Skip to comments.San Juan battle lines drawn (Reliable coal power vs. renewables in NM)
Posted on 07/21/2014 12:33:06 PM PDT by CedarDave
The battle over where New Mexicos electricity will come from after Public Service Company of New Mexico shuts down half of the coal-fired units at San Juan Generating Station near Farmington is growing.
Environmentalists and renewable energy advocates adamantly oppose a PNM proposal to increase its share of coal-generated electricity from San Juan by 132 megawatts after some of the plants other co-owners abandon it.
They fear PNM is committing New Mexico consumers to another two decades of coal-fired electricity despite rising costs from federal environmental regulations, while squandering an opportunity to double down on renewable energy for the future.
PNM maintains its plan is the most cost-effective approach to meet federal mandates to reduce nitrogen oxide and other emissions at San Juan while still maintaining the electric systems reliability and affordability for New Mexico ratepayers.
The issue is expected to come to a head this fall, when the state Public Regulation Commission holds hearings about San Juan.
To make up for lost generation and meet growing electric demand in coming years, PNM wants to acquire another 134 MW of electricity from the Palo Verde Nuclear Generating Station in Arizona, add a new 177 MW natural gas-fired plant near Farmington, and build 40 MW more of utility-scale solar generation.
Based on extensive computer modeling in the past year, PNM says that would allow it to maintain system reliability at the lowest cost after the two-unit shutdown.
Our modeling shows its a good plan, OConnell said. It reduces coal while increasing nuclear, gas and solar. That gives us a more balanced mix of resources to maintain system reliability, and its the least expensive plan compared to other options.
(Excerpt) Read more at abqjournal.com ...
BTW, take a look at the ACTUAL impact of renewables on world energy supplies (one comment was "why did you post a blank chart?" LOL!).
Oh oh. Those wacky computer models again. When will they ever learn.
Those who have no problems with coal powered generation can be billed the cost of electricity at a rate that is based upon the cost of using coal.
Those who hate coal and want no part of it can be billed the cost of electricity at a rate that is based upon the cost of using something other than coal (specifically “renewables” such solar.
PNM could actually do that. Of course the environmental wackos would fight that every step of the way.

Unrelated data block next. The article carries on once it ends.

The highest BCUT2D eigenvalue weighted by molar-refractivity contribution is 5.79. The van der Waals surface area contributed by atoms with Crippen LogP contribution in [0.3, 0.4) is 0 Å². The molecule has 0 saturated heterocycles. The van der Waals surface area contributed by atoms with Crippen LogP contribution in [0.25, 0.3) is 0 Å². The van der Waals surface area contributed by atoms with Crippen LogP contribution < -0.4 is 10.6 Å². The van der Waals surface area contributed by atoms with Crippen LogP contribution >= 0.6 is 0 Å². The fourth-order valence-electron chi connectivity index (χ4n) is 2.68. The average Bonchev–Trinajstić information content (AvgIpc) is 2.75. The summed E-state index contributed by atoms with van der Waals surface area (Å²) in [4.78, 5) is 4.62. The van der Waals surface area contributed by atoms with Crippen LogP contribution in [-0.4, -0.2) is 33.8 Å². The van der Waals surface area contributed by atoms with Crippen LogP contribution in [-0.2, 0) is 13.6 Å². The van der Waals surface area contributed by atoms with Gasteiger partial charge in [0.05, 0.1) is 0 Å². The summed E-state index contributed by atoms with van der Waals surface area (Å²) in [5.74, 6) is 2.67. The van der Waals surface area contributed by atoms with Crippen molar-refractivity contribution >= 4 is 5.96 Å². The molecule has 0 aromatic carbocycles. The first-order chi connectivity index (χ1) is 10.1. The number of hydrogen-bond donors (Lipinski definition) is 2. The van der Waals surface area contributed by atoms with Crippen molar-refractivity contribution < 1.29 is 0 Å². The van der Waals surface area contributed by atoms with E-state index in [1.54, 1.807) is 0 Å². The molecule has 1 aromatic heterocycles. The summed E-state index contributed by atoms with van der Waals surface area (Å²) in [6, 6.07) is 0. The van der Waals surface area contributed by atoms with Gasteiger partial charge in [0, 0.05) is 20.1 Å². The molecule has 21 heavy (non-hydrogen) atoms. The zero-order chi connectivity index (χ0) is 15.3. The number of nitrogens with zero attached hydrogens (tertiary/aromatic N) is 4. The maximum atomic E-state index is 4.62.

That would be really funny — especially if they tacked on a “renewable energy” fee.
“Renewable energy” is one of those fond hopes on a par with perpetual motion, or a Ponzi scheme applied to energy. It takes MORE energy from other sources, to assure there is an adequate and reliable supply, than shall ever be realized from the actual production from green sources alone. Unreliable, subject to steep set-up costs, and of uncertain service life, “renewable energy” is a phantom, never rising to the potential claimed for it.
Thorium-powered molten salt nuclear reactors, on the other hand, have the capability of fully replacing coal-fired plants, and also be able to provide a steady supply of base-line power, without having to cut in and cut out power flow from the “renewable” sources.
We know what the technological theory is, and we have the industrial capability to set these units up and running, in short order, should the permission be granted to go forward.
We had better be getting our ducks in a row. China is even now going forward with designs for just such a thorium-powered molten-salt reactor, and expects to have the first units online in about ten years.
The “renewable energy” programs should be phased out as quickly as they can be fully replaced with natural gas-fired turbine generation stations, which have the great advantage of being able to be spooled up in literally moments when heavy power demand peaks come, and just as quickly, be cut out of the grid when not needed.
(Yeah, I know: 'Google it', but I'd bet that almost every result that turns up will be pro-envirowacko propaganda extolling the virtues of 'green' energy. I'd be interested if anyone 'in the know' would have a better take on the topic.)
Sure. I've done wind and solar for remote oil/gas industry installations. We sure didn't get any government subsidy for them.
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You're referring to a limited self-contained application (such as residential house-top solar panels), correct? In that context, wind/solar makes sense.
I'd be more interested to learn if there are any commercial power wind/solar installations that can operate profitably without subsidy - I'm extremely skeptical that any of those could operate profitably without government propping them up. The only place in the US where it might make some sense is Hawaii, considering the steady trade winds and high cost of importing conventional fuels.
I found this...does it help?
Preliminary results indicate that about 26 TWh of wind-generated electricity can be profitably developed per annum by the year 2010 and 34 TWh per annum by the year 2030 in the 36 specific sites.